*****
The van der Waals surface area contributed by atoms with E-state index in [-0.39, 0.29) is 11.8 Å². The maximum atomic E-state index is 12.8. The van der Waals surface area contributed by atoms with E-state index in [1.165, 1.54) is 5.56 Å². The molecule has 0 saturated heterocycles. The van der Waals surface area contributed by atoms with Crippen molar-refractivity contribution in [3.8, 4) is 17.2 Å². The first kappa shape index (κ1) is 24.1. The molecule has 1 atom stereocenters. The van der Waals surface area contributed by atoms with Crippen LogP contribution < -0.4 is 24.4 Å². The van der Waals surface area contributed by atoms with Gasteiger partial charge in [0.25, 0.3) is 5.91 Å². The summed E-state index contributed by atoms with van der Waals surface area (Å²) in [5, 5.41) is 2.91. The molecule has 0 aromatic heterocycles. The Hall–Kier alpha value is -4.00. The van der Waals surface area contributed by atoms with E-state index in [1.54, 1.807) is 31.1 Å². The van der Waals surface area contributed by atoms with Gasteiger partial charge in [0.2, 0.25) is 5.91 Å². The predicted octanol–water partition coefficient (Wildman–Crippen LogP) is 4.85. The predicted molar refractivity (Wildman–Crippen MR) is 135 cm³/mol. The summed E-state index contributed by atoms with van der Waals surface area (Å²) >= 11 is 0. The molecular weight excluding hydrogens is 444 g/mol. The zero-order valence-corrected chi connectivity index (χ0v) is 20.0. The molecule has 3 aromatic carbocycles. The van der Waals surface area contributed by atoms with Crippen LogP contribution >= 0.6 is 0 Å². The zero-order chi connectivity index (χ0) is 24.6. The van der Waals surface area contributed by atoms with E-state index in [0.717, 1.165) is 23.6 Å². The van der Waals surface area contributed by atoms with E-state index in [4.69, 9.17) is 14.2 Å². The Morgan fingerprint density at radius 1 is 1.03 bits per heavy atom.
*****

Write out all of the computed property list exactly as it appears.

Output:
The van der Waals surface area contributed by atoms with E-state index in [-0.39, 0.29) is 11.8 Å². The maximum atomic E-state index is 12.8. The van der Waals surface area contributed by atoms with E-state index in [1.165, 1.54) is 5.56 Å². The molecule has 0 saturated heterocycles. The van der Waals surface area contributed by atoms with Crippen molar-refractivity contribution in [3.8, 4) is 17.2 Å². The first kappa shape index (κ1) is 24.1. The molecule has 1 atom stereocenters. The van der Waals surface area contributed by atoms with Crippen LogP contribution < -0.4 is 24.4 Å². The van der Waals surface area contributed by atoms with Gasteiger partial charge in [0.25, 0.3) is 5.91 Å². The summed E-state index contributed by atoms with van der Waals surface area (Å²) in [5, 5.41) is 2.91. The molecule has 0 aromatic heterocycles. The Hall–Kier alpha value is -4.00. The van der Waals surface area contributed by atoms with E-state index in [1.54, 1.807) is 31.1 Å². The van der Waals surface area contributed by atoms with Gasteiger partial charge in [0.2, 0.25) is 5.91 Å². The predicted octanol–water partition coefficient (Wildman–Crippen LogP) is 4.85. The predicted molar refractivity (Wildman–Crippen MR) is 135 cm³/mol. The summed E-state index contributed by atoms with van der Waals surface area (Å²) >= 11 is 0. The molecular weight excluding hydrogens is 444 g/mol. The zero-order valence-corrected chi connectivity index (χ0v) is 20.0. The molecule has 3 aromatic carbocycles. The van der Waals surface area contributed by atoms with Crippen LogP contribution >= 0.6 is 0 Å². The zero-order chi connectivity index (χ0) is 24.6. The van der Waals surface area contributed by atoms with E-state index in [0.717, 1.165) is 23.6 Å². The van der Waals surface area contributed by atoms with E-state index in [4.69, 9.17) is 14.2 Å². The Morgan fingerprint density at radius 1 is 1.03 bits per heavy atom.